Bertolt Brecht, A Worker Reads History.
If no Christian had written anything about Jesus for the first hundred years after his death, we would still have two succinct accounts from those not counted among his followers. One account dates from the last decade of the first century and comes from the Jewish historian Flavius Josephus in his Jewish Antiquities 18:63:
His description is carefully neutral or, at most, mildly critical. The text was both preserved and interpolated by Christian editors but I cited it without their proposed improvements.
The next account dates from the first decades of the second century and comes from the pagan historian Cornelius Tacitus. Having told how a rumor blamed Nero for the disastrous fire which swept Rome in 64, he continues in Annals 15.44:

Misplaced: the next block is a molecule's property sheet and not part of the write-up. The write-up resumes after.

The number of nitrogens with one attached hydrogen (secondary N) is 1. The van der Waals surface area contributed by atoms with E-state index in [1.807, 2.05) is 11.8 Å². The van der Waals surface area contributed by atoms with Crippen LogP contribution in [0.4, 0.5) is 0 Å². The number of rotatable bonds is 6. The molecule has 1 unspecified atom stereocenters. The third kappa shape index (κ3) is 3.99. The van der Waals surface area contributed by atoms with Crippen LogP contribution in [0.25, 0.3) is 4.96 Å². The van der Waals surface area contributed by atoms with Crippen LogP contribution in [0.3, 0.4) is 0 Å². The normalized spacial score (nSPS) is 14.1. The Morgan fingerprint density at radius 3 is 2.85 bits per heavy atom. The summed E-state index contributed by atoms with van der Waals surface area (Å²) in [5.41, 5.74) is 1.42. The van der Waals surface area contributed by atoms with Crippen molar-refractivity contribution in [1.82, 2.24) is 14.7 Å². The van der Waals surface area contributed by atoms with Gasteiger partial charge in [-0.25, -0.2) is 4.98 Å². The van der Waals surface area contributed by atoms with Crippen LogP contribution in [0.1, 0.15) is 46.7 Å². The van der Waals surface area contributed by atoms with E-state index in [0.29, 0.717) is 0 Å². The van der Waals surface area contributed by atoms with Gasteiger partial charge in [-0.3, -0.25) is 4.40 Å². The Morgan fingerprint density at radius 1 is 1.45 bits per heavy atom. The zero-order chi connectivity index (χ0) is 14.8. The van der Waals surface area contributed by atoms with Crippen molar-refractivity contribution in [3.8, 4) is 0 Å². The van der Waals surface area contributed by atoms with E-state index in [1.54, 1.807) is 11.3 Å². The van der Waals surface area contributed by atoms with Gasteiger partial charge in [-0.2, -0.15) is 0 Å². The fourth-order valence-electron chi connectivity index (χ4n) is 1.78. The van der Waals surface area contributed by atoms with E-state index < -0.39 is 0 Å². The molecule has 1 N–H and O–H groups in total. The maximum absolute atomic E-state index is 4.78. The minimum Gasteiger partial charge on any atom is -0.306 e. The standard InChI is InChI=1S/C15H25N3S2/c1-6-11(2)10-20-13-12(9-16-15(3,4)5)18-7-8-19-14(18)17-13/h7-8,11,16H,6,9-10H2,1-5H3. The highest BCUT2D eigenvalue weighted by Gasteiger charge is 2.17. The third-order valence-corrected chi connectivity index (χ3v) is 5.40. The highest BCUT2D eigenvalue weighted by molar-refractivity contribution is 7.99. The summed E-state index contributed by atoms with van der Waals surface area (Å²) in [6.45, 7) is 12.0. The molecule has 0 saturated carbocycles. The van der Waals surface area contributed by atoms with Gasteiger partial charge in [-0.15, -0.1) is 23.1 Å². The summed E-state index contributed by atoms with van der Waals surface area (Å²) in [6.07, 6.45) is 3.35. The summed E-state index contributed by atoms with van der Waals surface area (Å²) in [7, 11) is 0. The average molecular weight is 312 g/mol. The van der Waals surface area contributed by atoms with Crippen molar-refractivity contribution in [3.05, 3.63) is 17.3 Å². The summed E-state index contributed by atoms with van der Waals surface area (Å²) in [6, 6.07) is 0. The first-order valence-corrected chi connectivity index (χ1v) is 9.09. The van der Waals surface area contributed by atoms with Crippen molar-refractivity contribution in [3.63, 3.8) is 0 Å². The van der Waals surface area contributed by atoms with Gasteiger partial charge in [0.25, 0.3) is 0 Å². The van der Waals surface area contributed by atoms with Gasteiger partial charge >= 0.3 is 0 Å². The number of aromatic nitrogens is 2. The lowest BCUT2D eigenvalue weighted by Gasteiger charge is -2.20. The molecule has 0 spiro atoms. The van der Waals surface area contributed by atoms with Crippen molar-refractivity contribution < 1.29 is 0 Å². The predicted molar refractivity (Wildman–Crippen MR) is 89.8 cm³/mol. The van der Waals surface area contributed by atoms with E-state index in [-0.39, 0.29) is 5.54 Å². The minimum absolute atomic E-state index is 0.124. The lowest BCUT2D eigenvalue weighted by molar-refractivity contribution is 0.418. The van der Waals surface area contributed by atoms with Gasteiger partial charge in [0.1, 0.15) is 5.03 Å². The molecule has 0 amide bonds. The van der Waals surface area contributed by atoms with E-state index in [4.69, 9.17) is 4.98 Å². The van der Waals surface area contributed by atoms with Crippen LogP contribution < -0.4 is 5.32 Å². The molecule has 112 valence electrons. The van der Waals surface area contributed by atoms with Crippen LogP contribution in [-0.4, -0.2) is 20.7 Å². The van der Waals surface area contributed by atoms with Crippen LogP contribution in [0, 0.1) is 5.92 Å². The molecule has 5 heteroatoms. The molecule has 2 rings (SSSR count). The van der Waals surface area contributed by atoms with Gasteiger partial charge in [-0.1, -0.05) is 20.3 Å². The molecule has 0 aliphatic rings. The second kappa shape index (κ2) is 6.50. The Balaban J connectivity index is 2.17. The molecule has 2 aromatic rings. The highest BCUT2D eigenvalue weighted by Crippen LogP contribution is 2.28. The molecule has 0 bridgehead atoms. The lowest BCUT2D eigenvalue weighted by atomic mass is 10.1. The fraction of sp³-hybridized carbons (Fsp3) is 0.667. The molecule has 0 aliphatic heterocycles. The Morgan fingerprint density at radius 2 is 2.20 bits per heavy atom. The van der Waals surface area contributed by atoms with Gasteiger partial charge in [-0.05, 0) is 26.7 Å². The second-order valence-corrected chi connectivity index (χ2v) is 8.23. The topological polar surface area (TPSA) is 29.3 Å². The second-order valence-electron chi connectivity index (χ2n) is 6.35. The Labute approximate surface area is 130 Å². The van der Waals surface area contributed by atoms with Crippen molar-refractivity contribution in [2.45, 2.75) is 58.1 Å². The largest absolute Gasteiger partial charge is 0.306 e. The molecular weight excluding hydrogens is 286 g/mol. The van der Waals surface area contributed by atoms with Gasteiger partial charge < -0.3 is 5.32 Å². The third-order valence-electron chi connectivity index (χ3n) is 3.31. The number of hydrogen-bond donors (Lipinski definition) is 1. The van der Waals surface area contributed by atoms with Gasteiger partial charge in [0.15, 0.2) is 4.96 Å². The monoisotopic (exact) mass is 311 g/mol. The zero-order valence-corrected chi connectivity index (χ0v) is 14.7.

Despite the differences between the studied impartiality of Josephus and the sneering partiality of Tacitus they agree on three rather basic facts. First, there was some sort of a movement connected with Jesus. Second, he was executed by official authority presumably to stop the movement. Third, rather than being stopped, the movement continued to spread.
There remain, therefore, these three: movement, execution, continuation. But the greatest of these is continuation.
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